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The last moments of Earth's formation seriously scarred the Moon
Giant impacts on the Moon may have come from the last chunks of material that formed the Earth.
There's a popular hypothesis among planetary scientists that, very early in our solar system's history, the migration of gas giants like Jupiter and Saturn threw a huge wave of giant asteroids into the inner solar system. This created a distinctive and cataclysmic blitz of asteroids late in the formations of the inner planets.
This impact wave, called the Late Heavy Bombardment (or LHB) is fairly well established. But a new paper just published by a pair of planetary scientists throws doubt on the idea that it was caused by the outer planets. Instead it looks more like it was the tail end of a longer event that formed the inner planets in the first place.
The amount of material that fell to Earth in this late event is only about 0.5% of the Earth's total mass, but it tells us a lot about the formation history of our planet and makes up a decent fraction of the planet's crust, so it's important.
All right then, what's the story?
The planets started forming roughly 4.6 billion years ago. As Earth and other planets coalesced they were hit over and again by huge asteroids, and grew large from these events as they assimilated the incoming material. Not long (less than 100 million years) after Earth had grown to near its present size it was hit by another planet-sized body, throwing material into orbit which formed the Moon.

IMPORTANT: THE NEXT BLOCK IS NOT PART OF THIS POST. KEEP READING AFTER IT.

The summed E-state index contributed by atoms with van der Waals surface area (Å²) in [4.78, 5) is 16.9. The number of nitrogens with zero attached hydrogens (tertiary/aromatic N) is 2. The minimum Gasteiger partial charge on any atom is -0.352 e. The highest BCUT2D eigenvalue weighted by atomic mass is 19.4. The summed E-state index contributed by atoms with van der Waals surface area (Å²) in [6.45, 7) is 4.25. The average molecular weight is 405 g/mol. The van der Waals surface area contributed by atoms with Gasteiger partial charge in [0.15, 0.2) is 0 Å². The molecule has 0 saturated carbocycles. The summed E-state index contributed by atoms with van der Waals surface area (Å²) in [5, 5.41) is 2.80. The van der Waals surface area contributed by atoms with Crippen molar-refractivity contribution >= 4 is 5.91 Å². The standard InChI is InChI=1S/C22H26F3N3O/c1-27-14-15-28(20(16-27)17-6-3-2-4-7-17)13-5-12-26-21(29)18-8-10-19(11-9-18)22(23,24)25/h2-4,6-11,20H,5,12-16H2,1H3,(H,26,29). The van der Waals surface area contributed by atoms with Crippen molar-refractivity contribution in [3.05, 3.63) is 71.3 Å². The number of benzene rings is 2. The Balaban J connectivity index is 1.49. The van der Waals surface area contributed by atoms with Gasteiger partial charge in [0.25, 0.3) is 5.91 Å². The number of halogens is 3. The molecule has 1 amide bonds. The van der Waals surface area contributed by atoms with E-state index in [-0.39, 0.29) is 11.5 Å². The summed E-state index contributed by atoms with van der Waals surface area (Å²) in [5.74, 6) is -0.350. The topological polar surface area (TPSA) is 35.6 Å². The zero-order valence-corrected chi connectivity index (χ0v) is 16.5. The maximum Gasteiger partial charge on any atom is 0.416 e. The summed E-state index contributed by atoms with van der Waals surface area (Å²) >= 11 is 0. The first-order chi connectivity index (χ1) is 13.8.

But the onslaught continued after that as well. There are huge impact basins on the Moon indicating it was slammed by very large impacts. A key part of the science of the Apollo Moon landings was to collect rocks from different impact areas to see when these events occurred; scientists assumed the rocks would have different ages since they came from different impact events.
But they were surprised to find the rocks seemed to have a cluster of ages around 3.9 billion years. Since they came from different impact events that all happened around the same time, the scientist concluded there must have been a late heavy bombardment.
I'll note here that while a large part of the scientific community accepts this idea, it's not a consensus. It's possible the rocks were contaminated by debris spread by a very late impact (which crated Mare Imbrium on the Moon, so this is called the Imbrium impact) and that could explain the clustering of dates. Still, meteorites from the protoplanet Vesta in the main asteroid belt also show an age cluster around the same time, so it's still generally agreed that the Late Heavy Bombardment happened.
What caused it? For a long time it was thought the planets formed at their current distances from the Sun, but around 2005 planetary scientists meeting in Nice, France, came up with a different idea: The gravity of the giant planets meant they yanked and tugged on each, causing their distances from the Sun to change. A sudden shift by Jupiter and Saturn caused Uranus and Neptune to move outward, where their gravity disturbed smaller objects out there, sending them into the inner solar system to create the Late Heavy Bombardment. This idea was named after their meeting place, and is called the Nice ("neece-eh") model.